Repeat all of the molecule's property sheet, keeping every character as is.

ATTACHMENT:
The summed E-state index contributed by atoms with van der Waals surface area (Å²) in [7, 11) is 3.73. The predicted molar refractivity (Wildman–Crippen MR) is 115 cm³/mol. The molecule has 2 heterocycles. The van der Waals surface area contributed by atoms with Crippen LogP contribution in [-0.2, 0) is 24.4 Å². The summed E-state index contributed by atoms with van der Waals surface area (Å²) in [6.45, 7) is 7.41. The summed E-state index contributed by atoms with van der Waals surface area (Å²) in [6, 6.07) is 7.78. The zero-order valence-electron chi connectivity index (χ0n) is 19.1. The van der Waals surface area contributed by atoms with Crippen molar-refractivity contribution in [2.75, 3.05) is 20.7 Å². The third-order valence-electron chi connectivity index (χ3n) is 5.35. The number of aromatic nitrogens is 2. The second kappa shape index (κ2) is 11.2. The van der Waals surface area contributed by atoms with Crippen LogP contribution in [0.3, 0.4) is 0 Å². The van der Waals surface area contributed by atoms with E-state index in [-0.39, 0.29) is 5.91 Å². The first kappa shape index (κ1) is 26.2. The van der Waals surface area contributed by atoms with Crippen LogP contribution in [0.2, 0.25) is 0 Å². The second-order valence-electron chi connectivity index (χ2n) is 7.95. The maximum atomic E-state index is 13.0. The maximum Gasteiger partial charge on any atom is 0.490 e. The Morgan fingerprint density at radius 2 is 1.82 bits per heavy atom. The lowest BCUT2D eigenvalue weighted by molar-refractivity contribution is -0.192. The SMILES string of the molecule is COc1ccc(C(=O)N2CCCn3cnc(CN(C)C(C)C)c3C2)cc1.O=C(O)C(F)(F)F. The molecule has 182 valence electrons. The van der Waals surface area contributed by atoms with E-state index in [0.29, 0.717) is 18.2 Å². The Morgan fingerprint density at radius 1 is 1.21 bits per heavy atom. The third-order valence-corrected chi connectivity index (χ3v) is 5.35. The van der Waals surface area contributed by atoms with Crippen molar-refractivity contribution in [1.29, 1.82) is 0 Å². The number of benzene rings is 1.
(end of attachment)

The summed E-state index contributed by atoms with van der Waals surface area (Å²) in [7, 11) is 3.73. The predicted molar refractivity (Wildman–Crippen MR) is 115 cm³/mol. The molecule has 2 heterocycles. The van der Waals surface area contributed by atoms with Crippen LogP contribution in [-0.2, 0) is 24.4 Å². The summed E-state index contributed by atoms with van der Waals surface area (Å²) in [6.45, 7) is 7.41. The summed E-state index contributed by atoms with van der Waals surface area (Å²) in [6, 6.07) is 7.78. The zero-order valence-electron chi connectivity index (χ0n) is 19.1. The van der Waals surface area contributed by atoms with Crippen molar-refractivity contribution in [2.75, 3.05) is 20.7 Å². The third-order valence-electron chi connectivity index (χ3n) is 5.35. The number of aromatic nitrogens is 2. The second kappa shape index (κ2) is 11.2. The van der Waals surface area contributed by atoms with Crippen LogP contribution in [0.3, 0.4) is 0 Å². The van der Waals surface area contributed by atoms with E-state index in [-0.39, 0.29) is 5.91 Å². The first kappa shape index (κ1) is 26.2. The van der Waals surface area contributed by atoms with Crippen LogP contribution in [0.2, 0.25) is 0 Å². The second-order valence-electron chi connectivity index (χ2n) is 7.95. The maximum atomic E-state index is 13.0. The maximum Gasteiger partial charge on any atom is 0.490 e. The Morgan fingerprint density at radius 2 is 1.82 bits per heavy atom. The lowest BCUT2D eigenvalue weighted by molar-refractivity contribution is -0.192. The SMILES string of the molecule is COc1ccc(C(=O)N2CCCn3cnc(CN(C)C(C)C)c3C2)cc1.O=C(O)C(F)(F)F. The molecule has 182 valence electrons. The van der Waals surface area contributed by atoms with E-state index in [0.29, 0.717) is 18.2 Å². The Morgan fingerprint density at radius 1 is 1.21 bits per heavy atom. The third-order valence-corrected chi connectivity index (χ3v) is 5.35. The van der Waals surface area contributed by atoms with Crippen molar-refractivity contribution in [1.29, 1.82) is 0 Å². The number of benzene rings is 1.